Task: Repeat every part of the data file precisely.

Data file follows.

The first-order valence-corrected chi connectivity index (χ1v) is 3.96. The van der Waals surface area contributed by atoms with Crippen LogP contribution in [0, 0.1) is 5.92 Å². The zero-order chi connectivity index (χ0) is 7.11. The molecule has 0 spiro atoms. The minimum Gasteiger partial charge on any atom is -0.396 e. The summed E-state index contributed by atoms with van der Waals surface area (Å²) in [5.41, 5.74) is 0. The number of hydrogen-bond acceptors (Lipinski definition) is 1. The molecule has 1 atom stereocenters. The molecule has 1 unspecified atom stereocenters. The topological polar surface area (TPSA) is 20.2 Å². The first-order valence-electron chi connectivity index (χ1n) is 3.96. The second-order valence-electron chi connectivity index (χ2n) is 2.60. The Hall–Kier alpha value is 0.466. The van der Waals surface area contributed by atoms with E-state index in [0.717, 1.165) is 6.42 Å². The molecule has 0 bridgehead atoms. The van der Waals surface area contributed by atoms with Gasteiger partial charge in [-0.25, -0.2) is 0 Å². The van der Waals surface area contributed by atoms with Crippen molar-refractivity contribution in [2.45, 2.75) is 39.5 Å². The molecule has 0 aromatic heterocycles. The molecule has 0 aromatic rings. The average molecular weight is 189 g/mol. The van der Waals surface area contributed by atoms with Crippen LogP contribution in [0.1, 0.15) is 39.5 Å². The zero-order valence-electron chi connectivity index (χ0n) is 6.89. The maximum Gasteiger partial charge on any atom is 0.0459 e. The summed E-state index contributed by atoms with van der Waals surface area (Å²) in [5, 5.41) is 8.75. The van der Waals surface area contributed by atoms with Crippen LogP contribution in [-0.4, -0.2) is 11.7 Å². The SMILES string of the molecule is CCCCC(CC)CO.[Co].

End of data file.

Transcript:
The first-order valence-corrected chi connectivity index (χ1v) is 3.96. The van der Waals surface area contributed by atoms with Crippen LogP contribution in [0, 0.1) is 5.92 Å². The zero-order chi connectivity index (χ0) is 7.11. The molecule has 0 spiro atoms. The minimum Gasteiger partial charge on any atom is -0.396 e. The summed E-state index contributed by atoms with van der Waals surface area (Å²) in [5.41, 5.74) is 0. The number of hydrogen-bond acceptors (Lipinski definition) is 1. The molecule has 1 atom stereocenters. The molecule has 1 unspecified atom stereocenters. The topological polar surface area (TPSA) is 20.2 Å². The first-order valence-electron chi connectivity index (χ1n) is 3.96. The second-order valence-electron chi connectivity index (χ2n) is 2.60. The Hall–Kier alpha value is 0.466. The van der Waals surface area contributed by atoms with E-state index in [0.717, 1.165) is 6.42 Å². The molecule has 0 bridgehead atoms. The van der Waals surface area contributed by atoms with Gasteiger partial charge in [-0.25, -0.2) is 0 Å². The van der Waals surface area contributed by atoms with Crippen molar-refractivity contribution in [2.45, 2.75) is 39.5 Å². The molecule has 0 aromatic heterocycles. The molecule has 0 aromatic rings. The average molecular weight is 189 g/mol. The van der Waals surface area contributed by atoms with Crippen LogP contribution in [0.1, 0.15) is 39.5 Å². The zero-order valence-electron chi connectivity index (χ0n) is 6.89. The maximum Gasteiger partial charge on any atom is 0.0459 e. The summed E-state index contributed by atoms with van der Waals surface area (Å²) in [5, 5.41) is 8.75. The van der Waals surface area contributed by atoms with Crippen LogP contribution in [-0.4, -0.2) is 11.7 Å². The SMILES string of the molecule is CCCCC(CC)CO.[Co].